Western University of Health Sciences is collaborating with UC Riverside and UCLA to test a video game designed to improve vision.

College of Optometry Associate Professor Pinakin Davey, OD, PhD, FAAO, received a National Institutes of Health (NIH) grant subcontract in collaboration with UC Riverside and UCLA. WesternU will receive about $100,000 of the $1.7 million grant.

Dr. Davey is the principal investigator of the study at WesternU, “Integrating Perceptual Learning Approaches Into Effective Therapies for Low Vision Population.” The lead principal investigator for the study is Aaron Seitz, PhD, of UC Riverside and Stacy Pineles, MD, is co-PI from UCLA’s Jules Stein Eye Institute. Jack Greenan and Jenni Deveau are research associates.

The study will evaluate the benefits of integrative therapies on the functional vision of individuals with age-related macular degeneration, glaucoma, post-cataract surgery, or myopia.

Participants will play a video game designed to enhance vision. Each training session will last about 25 minutes, and will be conducted in the participant’s home. If they do not have a tablet or computer suitable to play the game, one will be provided to them for the duration of the study. They will also be examined at WesternU’s Patient Care Center.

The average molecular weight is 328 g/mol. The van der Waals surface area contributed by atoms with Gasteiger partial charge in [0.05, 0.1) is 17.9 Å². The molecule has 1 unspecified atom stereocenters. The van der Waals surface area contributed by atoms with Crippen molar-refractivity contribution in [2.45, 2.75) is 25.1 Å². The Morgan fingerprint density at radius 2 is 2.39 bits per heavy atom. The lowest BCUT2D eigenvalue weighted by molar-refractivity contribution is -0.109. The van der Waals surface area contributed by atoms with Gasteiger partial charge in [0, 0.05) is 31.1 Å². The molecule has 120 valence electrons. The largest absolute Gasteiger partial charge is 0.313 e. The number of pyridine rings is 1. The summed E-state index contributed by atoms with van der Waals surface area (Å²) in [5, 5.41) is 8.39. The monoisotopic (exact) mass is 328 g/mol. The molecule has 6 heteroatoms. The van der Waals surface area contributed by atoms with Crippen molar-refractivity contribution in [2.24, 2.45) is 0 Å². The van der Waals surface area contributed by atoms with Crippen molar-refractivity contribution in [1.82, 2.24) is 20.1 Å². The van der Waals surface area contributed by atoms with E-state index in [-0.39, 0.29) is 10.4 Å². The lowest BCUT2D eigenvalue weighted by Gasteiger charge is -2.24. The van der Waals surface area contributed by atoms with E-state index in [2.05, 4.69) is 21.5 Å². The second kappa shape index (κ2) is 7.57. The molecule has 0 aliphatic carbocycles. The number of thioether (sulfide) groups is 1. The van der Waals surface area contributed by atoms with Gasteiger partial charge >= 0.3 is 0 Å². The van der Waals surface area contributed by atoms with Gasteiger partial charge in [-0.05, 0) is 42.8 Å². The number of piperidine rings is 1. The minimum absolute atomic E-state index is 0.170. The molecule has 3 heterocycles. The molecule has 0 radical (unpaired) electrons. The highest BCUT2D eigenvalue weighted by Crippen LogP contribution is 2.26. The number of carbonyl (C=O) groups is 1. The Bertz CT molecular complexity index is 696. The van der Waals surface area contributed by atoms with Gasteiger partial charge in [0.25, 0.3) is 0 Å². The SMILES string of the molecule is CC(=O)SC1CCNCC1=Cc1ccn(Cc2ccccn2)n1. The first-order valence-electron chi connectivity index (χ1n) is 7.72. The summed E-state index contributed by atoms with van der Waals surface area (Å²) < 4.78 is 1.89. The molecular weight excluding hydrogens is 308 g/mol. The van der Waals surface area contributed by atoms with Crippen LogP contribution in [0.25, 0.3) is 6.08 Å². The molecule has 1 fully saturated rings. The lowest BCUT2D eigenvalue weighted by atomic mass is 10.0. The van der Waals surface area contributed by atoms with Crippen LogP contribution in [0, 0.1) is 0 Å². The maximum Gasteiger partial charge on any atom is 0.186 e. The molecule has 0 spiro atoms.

To volunteer for the study or to learn more, call 909-469-8473 or email pdavey@westernu.edu.

The video game tests their vision and allows the researchers to monitor how the patients are doing from long distance.

“It’s going to enhance patients’ compliance of doing such testing and exercises, which are quite inconvenient for patients to come into the office and do,” Davey said. “These (devices) are going to be very instrumental in how health care is delivered and administered in future years.”

There is no cure for glaucoma and age-related macular degeneration, so utilizing residual vision is a welcome step in the right direction, Davey said.

“This video game is going to enhance and teach patients to utilize their residual vision,” he said.

This collaboration is Davey’s first with UC Riverside and UCLA. Other joint grant submissions are in the works, he said.

“This is going to enhance our future ability to not only perform cutting-edge research, but to secure more federal dollars, and ultimately further enhance patient care,” Davey said.